A small, skinny landmass on the eastern edge of the Long Island Sound, Fishers Island is a popular summer retreat for well-to-do New Yorkers, and home to one of America’s most exclusive Golden Age golf courses. The origins of the course date back to 1925, when a corporation was formed to develop the eastern two-thirds of the island into a recreation and housing precinct. The Fishers Island Club was part of this development, and Seth Raynor was hired to plan its golf course. Construction began in the spring of 1925 with the official opening the following summer, only a few months after the designer’s sudden passing.
Occupying a rugged and undulating headland, the Raynor layout is superbly routed in a loop along both the north and south coastlines, as well as a narrow entrance isthmus. As was his modus operandi, Raynor built replica versions of the favored holes of his mentor Charles Blair Macdonald, most blessed with uninterrupted views out toward the Connecticut shoreline. The greens in particular are exceptional, the large targets often set high on plateaus and exposed to the winds, making this a course that can play much longer and more difficult than the scorecard suggests. Confounding your troubles are massive sand traps and tight, bouncy fairways lined by nasty roughs and a series of tidal ponds and marshes.
Although Fishers Island is dotted with fine golf holes, there are two stretches that provide most of the excitement. The first great run starts at the 3rd, a short uphill par four with a narrowing fairway and a steeply raised skyline green. The 4th is then a spectacular two-shotter along the sea, best remembered for a falling approach shot played into a hidden punchbowl target set against the craggy coastline. Concluding an extraordinary seaside stretch is the 5th, a Biarritz-style par three with both its tee and big, square green elevated on either side a yawning chasm.
The next memorable run starts with a series of cruel green sites, the 8th featuring a particularly nasty Road hole-type target angled across play and the 9th with a double plateau green pushed back against the water. Continuing the theme is the short 11th, a brilliant copy of the famous Eden hole at St Andrews. Built with a huge green set atop a knoll, par here is protected by the slope of the putting surface and some of the deepest greenside traps imaginable. The 18th is another great hole, first heading across part of the harbor and then deceptively uphill into a multi-tiered target protected by deep bunkers and a sharp false front. About the only slightly disappointing part of this course is the area immediately preceding this magnificent closer. Both the 15th and 17th are strangely bland holes built without driving hazards or any great interest on the green while in between is a replica of the St Andrews Short hole which, like the Redan 2nd, lacks the natural attributes of Raynor’s best par threes.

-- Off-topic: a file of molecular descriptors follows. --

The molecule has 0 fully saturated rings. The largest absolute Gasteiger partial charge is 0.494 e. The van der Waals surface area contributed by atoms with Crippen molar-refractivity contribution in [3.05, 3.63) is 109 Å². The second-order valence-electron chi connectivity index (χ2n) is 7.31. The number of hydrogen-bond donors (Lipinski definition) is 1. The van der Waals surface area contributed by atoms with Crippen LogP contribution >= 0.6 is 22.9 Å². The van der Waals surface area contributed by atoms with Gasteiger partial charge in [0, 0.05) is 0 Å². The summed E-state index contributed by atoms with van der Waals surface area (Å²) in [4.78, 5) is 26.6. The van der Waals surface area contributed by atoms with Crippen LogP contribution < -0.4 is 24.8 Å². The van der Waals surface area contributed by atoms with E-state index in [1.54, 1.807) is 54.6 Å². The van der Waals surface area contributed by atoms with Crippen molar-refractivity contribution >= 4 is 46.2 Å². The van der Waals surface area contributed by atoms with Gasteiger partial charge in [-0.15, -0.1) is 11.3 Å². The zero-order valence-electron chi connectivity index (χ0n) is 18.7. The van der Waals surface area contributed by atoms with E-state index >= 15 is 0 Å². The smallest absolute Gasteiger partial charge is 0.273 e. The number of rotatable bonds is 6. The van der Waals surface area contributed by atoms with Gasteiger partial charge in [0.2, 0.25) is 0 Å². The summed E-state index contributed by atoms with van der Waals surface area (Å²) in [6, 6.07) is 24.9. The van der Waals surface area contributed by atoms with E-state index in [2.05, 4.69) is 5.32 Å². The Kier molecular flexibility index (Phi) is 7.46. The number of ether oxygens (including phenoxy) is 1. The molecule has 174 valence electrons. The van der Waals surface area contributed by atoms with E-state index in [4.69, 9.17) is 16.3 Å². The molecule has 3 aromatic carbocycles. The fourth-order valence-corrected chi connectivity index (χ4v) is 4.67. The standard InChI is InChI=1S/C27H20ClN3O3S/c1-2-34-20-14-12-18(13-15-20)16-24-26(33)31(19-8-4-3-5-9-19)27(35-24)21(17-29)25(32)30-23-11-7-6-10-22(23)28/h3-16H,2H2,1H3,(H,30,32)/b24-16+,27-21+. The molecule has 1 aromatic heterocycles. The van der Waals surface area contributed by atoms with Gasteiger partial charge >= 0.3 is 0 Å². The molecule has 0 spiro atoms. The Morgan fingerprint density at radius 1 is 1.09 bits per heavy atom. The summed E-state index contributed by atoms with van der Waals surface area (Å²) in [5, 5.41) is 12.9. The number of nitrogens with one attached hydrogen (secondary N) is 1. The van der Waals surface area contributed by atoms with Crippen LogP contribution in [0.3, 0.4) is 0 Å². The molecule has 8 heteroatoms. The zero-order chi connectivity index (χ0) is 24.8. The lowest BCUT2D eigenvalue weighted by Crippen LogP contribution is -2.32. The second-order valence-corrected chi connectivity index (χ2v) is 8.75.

Although these holes fail to take the shine off the experience of playing here, they do highlight the shortcomings of using a non-golf designer who never saw the original versions of the holes he copied nor any alternatives that may have been better suited to the land. That said, Raynor did a remarkable job routing this course and the quality of his work, as much as the memorable setting, make it well worthy of its lofty ranking. Despite having several courses under construction when he passed away, Fishers Island was undoubtedly Raynor’s best and it remains his crowning achievement.